The sun is coming up in Arizona as I write this. I can see its light hitting sides of the mountains that surround this retreat center. The mountains, for a long time, have kept back the Phoenix suburbs, but the suburbs have turned the tide. I see the glints of windows in the sun, a gleam of a rooftop here and there on the side of the mountain. There’s a moment here when the streetlamps fade and the mountains glow, the sky is clear, and the breeze picks up, and you understand why Phoenix is now the fifth-largest city in the country. It’s beautiful, and wonderful to be surrounded by sky and mountains.
I’m here at a continuing education conference organized by faculty from California Lutheran University’s school of Business Administration. It’s a three week model in which they try to give pastors basic tools others would get in an MBA program. Yesterday I spent most of the day learning about basic church accounting, which was really helpful. I spent the night arguing with other pastors about what vindication means in Scripture, and whether or not the national youth gathering is a waste of time. I went to sleep looking forward to seeing the sun rise on the mountains, with all the thoughts of the day churning in my head.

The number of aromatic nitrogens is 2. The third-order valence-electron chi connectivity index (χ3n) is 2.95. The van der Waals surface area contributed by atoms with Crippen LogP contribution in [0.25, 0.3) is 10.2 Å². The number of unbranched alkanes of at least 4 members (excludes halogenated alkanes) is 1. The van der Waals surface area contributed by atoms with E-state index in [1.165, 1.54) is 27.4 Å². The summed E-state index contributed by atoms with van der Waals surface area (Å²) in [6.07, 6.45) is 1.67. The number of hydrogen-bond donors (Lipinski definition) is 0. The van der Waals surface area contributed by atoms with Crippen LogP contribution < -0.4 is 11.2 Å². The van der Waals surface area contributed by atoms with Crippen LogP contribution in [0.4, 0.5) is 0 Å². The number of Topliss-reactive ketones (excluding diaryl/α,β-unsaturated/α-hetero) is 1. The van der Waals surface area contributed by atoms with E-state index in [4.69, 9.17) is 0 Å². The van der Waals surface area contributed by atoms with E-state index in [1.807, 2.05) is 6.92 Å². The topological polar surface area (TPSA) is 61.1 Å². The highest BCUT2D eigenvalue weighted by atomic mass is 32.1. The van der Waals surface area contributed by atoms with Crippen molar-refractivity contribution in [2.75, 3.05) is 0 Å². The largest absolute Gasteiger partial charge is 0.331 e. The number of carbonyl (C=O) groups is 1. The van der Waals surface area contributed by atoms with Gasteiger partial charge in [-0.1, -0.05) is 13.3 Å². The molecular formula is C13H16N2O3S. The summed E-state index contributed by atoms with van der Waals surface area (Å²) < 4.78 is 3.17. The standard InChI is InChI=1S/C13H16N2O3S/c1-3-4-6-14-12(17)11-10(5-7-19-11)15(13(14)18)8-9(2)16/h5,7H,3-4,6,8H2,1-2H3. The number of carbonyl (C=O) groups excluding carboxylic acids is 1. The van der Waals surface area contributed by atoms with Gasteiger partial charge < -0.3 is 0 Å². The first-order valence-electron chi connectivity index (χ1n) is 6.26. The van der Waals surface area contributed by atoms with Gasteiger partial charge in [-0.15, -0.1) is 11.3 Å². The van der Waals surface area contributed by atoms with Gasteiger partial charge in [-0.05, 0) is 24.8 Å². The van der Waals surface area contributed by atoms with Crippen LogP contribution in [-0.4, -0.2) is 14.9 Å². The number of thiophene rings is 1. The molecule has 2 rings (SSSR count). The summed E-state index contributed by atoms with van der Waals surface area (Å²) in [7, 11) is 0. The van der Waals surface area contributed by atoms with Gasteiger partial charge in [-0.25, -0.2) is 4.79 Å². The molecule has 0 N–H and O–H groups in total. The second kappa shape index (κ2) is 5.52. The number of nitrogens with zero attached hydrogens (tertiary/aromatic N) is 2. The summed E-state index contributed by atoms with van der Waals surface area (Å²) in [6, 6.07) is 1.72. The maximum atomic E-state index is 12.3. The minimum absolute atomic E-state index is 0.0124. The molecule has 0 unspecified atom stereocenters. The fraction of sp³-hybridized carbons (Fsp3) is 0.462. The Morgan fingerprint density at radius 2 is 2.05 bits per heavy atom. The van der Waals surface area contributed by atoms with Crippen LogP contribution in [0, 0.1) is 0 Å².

Now, as I drink a cup of coffee, I think again about Gregory of Nanzanius, and his Orations at the Festival of Lights. The Psalm text for this week says to God, “In your light we see light.” Gregory delivered his orations at this time of year, welcoming seekers into the faith at Baptism. I’m not sure how we all see the world, and what we see when we look at it. Outside my window I see the beauty of the mountains and the dawn, the handiwork of human hands, and the slow and inexorable creep of the human destruction of nature. Eventually, if things continue as they are, there will be less mountain and more architecture, fewer birdsongs and more thrumming of car engines.
What could I see in God’s light? How could the world change in the light of God? The light of God seems to open possibilities to our sight, and stirs our hearts to desire something better, something good. The light of God unsettles us—but in it, we see the light of God, which is the most beautiful of all illuminations. What do you see in God’s light? What desires awaken in you?